Preliminary findings for two new measures of social and role functioning in the prodromal phase of schizophrenia.

Recognition and Prevention Program, Department of Psychiatry Research, The Zucker Hillside Hospital, North Shore-Long Island Jewish Health System, 75-59 263rd Street, Glen Oaks, NY 11004, USA.
Schizophrenia Bulletin (Impact Factor: 8.61). 06/2007; 33(3):688-702. DOI: 10.1093/schbul/sbm029
Source: PubMed

ABSTRACT Research on prediction and prevention of schizophrenia has increasingly focused on prodromal (prepsychosis) social and role dysfunction as developmentally early, stable, and treatment-resistant illness components. In this report, 2 new measures, Global Functioning: Social and Global Functioning: Role, are presented, along with preliminary findings about psychometric properties and course of social and role (academic/work) functioning in the prodromal phase of psychosis.
Subjects included 69 participants from the Recognition and Prevention program and 52 from the Center for the Assessment and Prevention of Prodromal States. Ages ranged from 12 to 29 years, and all met criteria for Attenuated Positive Symptom syndrome. Retrospective (past year) and baseline data are reported for all 121 prodromal subjects and for 44 normal controls (NCs). Prospective follow-up data are reported for a subsample of patients reevaluated at both 6 and 12 months (N = 44).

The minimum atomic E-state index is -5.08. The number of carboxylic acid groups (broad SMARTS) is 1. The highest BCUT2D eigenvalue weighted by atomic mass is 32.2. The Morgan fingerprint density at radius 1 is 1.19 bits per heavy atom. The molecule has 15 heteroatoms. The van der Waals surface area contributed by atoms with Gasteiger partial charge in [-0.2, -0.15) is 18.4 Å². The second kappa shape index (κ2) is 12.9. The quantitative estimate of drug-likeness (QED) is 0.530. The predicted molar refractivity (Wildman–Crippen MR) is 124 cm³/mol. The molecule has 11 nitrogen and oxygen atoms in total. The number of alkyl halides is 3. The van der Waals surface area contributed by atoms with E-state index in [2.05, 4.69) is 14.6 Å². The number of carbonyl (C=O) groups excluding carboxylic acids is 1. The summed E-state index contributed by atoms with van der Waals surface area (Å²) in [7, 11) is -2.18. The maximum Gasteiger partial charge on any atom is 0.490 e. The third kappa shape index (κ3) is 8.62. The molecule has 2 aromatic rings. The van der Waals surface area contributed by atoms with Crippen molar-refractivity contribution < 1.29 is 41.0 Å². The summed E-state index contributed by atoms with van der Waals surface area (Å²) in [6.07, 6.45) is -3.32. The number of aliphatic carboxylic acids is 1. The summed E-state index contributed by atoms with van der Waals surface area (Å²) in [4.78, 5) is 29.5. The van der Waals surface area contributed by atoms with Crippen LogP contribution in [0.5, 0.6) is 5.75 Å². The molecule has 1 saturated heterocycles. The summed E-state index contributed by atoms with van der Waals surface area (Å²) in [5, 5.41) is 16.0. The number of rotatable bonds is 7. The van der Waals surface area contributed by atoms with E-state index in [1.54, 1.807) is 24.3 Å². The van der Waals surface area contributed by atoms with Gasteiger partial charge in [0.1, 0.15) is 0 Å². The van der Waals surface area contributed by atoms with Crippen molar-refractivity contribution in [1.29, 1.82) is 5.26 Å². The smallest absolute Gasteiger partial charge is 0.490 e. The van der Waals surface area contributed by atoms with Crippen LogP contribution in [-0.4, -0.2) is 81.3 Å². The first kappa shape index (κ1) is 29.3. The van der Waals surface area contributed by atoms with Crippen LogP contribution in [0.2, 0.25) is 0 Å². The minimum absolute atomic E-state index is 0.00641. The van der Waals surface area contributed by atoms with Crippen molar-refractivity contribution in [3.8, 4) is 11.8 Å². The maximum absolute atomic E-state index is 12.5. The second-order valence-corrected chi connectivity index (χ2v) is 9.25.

For both scales, interrater reliability was high, and preliminary data supported construct validity. Relative to NCs, prodromal individuals displayed impaired social and role functioning at baseline. Analyses of change over time indicated that role functioning declined over the year before ascertainment and improved over 12-month follow-up, presumably with treatment. Social impairment, by contrast, was constant across time and predicted later psychosis (P = .002).
Using 2 new global measures, social functioning was found to be a stable trait, unchanged by treatment, with considerable potential to be a marker of schizophrenia. Role functioning, by contrast, may be a more direct barometer of clinical change and may be responsive to treatment and environmental change.


Available from: Andrea M Auther, Dec 19, 2013
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